Yet another drab night of Irish football under Giovanni Trapattoni. Last night an admittedly under-strength Irish side were beaten by Norway, in our own backyard, the New Lansdowne Road, 1-2. Ireland got off to a great start when one of our more enterprising and promising prospects, 23 year old Shane Long, scored from the penalty spot.
That was effectively the highlight of the night from an Irish point of view.
You could have switched off the television in the sixth minute, and you would have missed nothing in terms of enjoyable entertainment or progressive football from the Irish team. The sixth minute!
Norway played patiently, and frequently over ran Ireland’s wafer-thin, over matched midfield of Glenn Whelan and Keith Fahey, a midfield duo the Faroe Island would be embarrassed to put on the field of play.
As we predicted in yesterday’s piece on the match, Glenn Whelan was a ‘joy’ to watch. One of Trapattoni’s most trusted and favoured players, the only way is back for Whelan. Time and time again he took the ball, controlled it, turned and passed backwards. Even with Ireland chasing the game late, Whelan’s favoured pass was of the backwards variety. You can make a case for the value of maintaining possession and playing controlled football, but every so often, you have to hit the ball forwards!! It helps greatly in any attempt to score a goal and further your chance of winning soccer games. Forward movement is a good thing, Glenn!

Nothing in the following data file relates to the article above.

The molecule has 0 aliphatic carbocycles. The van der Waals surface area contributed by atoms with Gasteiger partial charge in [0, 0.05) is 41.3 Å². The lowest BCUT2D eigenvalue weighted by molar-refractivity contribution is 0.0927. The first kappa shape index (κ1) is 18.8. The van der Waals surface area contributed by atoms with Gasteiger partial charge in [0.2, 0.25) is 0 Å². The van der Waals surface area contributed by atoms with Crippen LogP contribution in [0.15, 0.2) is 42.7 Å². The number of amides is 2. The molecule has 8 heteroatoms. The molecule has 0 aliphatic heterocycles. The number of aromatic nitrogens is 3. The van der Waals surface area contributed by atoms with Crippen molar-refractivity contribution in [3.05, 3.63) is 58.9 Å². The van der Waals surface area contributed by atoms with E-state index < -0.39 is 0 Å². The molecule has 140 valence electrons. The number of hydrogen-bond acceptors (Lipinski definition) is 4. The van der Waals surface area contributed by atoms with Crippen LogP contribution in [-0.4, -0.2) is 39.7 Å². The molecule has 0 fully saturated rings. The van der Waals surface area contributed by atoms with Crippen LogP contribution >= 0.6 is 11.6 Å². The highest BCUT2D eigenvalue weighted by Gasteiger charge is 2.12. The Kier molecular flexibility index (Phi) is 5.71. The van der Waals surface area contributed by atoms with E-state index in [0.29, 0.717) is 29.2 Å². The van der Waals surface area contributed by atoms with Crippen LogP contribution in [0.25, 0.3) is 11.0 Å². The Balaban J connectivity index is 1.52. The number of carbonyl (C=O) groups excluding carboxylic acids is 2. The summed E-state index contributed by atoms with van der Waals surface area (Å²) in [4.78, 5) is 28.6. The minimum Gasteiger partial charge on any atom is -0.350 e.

Take a look at this chart showing all passes Glenn Whelan made or attempted to make in his most recent noteworthy Premiership game (he has played but a handful of meaningful minutes in the premiership this season). Have a look at the painful number of passes that are either side to side or backwards
15 successful passes, 10 of those are side-to-side or backwards. I am no physicist, but you are not going to generate much forward play, going backwards.
And yet every time Ireland play we are forced to suffer through another 90 minutes of turgid midfield play from Whelan, a man who is afraid to go forwards.
Of course, it is unfair to blame all this stagnant mess on one man, and it should be noted that Whelan is an honourable, hard working player who gives his all.
The ‘style’ comes from the top.
The Trapattoni apologists, and there are a shocking number of them, often cite the effectiveness of his particularly negative brand of football. It may not be pretty, but it gets results, they say. Well, Ireland have now played at the New Lansdowne Road four times, and on three of those occasions, we have been beaten. Just the one win, and it was against the mighty Andorra.
Trapattoni mused, post match "I am a little disappointed with the result but I saw some important positives.’’ Well, with all due respect to the Italian manager, he must have been watching a different match, as there was almost nothing positive, progressive or forward thinking about the pathetic Irish display last night. The proof was on the park and in the silenced, muted stands. With each backwards pass from a talent-challenged Irish midfield, the noise in the stadium lowered further, to the point where you could hear individual fans shout out occasional displeasure at what was on display in front of them.
And so we beat on, under Trapattoni. On a night when he had promised, pre-game, to give them a ‘run out’, the Italian left promising youngsters Seamus Coleman, Marc Wilson and Keith Treacy rooted firmly to the bench. The attacking prowess of Andy Reid and Anthony Stokes? Nowhere to be seen.
Well, that’s it for now. No more Irish games until Wales visit Dublin fourth in February.
Ask yourself, the style and manner in which they are playing football right now, under this manager, will you even miss them?